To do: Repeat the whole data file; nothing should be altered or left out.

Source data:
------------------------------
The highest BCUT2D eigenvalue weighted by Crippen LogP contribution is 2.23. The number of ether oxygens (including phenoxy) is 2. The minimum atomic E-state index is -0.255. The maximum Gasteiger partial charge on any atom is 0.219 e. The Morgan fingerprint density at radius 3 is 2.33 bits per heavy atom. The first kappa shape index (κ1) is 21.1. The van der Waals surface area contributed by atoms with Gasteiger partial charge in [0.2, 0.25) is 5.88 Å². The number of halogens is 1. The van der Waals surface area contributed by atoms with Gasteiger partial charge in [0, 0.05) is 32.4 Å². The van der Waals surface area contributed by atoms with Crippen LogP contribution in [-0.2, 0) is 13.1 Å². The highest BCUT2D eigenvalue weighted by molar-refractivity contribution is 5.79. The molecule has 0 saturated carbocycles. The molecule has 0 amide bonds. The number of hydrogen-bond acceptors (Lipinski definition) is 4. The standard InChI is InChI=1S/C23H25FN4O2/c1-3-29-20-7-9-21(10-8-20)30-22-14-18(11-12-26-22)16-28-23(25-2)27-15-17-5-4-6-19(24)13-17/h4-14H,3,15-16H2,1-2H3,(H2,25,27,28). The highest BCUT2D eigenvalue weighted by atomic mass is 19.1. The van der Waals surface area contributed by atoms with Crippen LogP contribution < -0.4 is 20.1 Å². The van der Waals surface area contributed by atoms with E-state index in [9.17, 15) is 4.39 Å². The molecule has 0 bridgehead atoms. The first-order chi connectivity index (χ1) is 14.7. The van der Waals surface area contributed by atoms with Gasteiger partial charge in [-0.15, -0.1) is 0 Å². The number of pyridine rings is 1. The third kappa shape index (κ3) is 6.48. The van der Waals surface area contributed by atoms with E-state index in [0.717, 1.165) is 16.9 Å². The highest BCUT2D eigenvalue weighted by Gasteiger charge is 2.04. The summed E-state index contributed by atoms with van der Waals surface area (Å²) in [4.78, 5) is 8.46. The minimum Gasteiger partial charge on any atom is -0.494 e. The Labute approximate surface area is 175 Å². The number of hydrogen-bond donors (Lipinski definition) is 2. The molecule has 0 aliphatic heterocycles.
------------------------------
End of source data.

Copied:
The highest BCUT2D eigenvalue weighted by Crippen LogP contribution is 2.23. The number of ether oxygens (including phenoxy) is 2. The minimum atomic E-state index is -0.255. The maximum Gasteiger partial charge on any atom is 0.219 e. The Morgan fingerprint density at radius 3 is 2.33 bits per heavy atom. The first kappa shape index (κ1) is 21.1. The van der Waals surface area contributed by atoms with Gasteiger partial charge in [0.2, 0.25) is 5.88 Å². The number of halogens is 1. The van der Waals surface area contributed by atoms with Gasteiger partial charge in [0, 0.05) is 32.4 Å². The van der Waals surface area contributed by atoms with Crippen LogP contribution in [-0.2, 0) is 13.1 Å². The highest BCUT2D eigenvalue weighted by molar-refractivity contribution is 5.79. The molecule has 0 saturated carbocycles. The molecule has 0 amide bonds. The number of hydrogen-bond acceptors (Lipinski definition) is 4. The standard InChI is InChI=1S/C23H25FN4O2/c1-3-29-20-7-9-21(10-8-20)30-22-14-18(11-12-26-22)16-28-23(25-2)27-15-17-5-4-6-19(24)13-17/h4-14H,3,15-16H2,1-2H3,(H2,25,27,28). The highest BCUT2D eigenvalue weighted by atomic mass is 19.1. The van der Waals surface area contributed by atoms with Crippen LogP contribution < -0.4 is 20.1 Å². The van der Waals surface area contributed by atoms with E-state index in [9.17, 15) is 4.39 Å². The molecule has 0 bridgehead atoms. The first-order chi connectivity index (χ1) is 14.7. The van der Waals surface area contributed by atoms with Gasteiger partial charge in [-0.15, -0.1) is 0 Å². The number of pyridine rings is 1. The third kappa shape index (κ3) is 6.48. The van der Waals surface area contributed by atoms with E-state index in [0.717, 1.165) is 16.9 Å². The highest BCUT2D eigenvalue weighted by Gasteiger charge is 2.04. The summed E-state index contributed by atoms with van der Waals surface area (Å²) in [4.78, 5) is 8.46. The minimum Gasteiger partial charge on any atom is -0.494 e. The Labute approximate surface area is 175 Å². The number of hydrogen-bond donors (Lipinski definition) is 2. The molecule has 0 aliphatic heterocycles.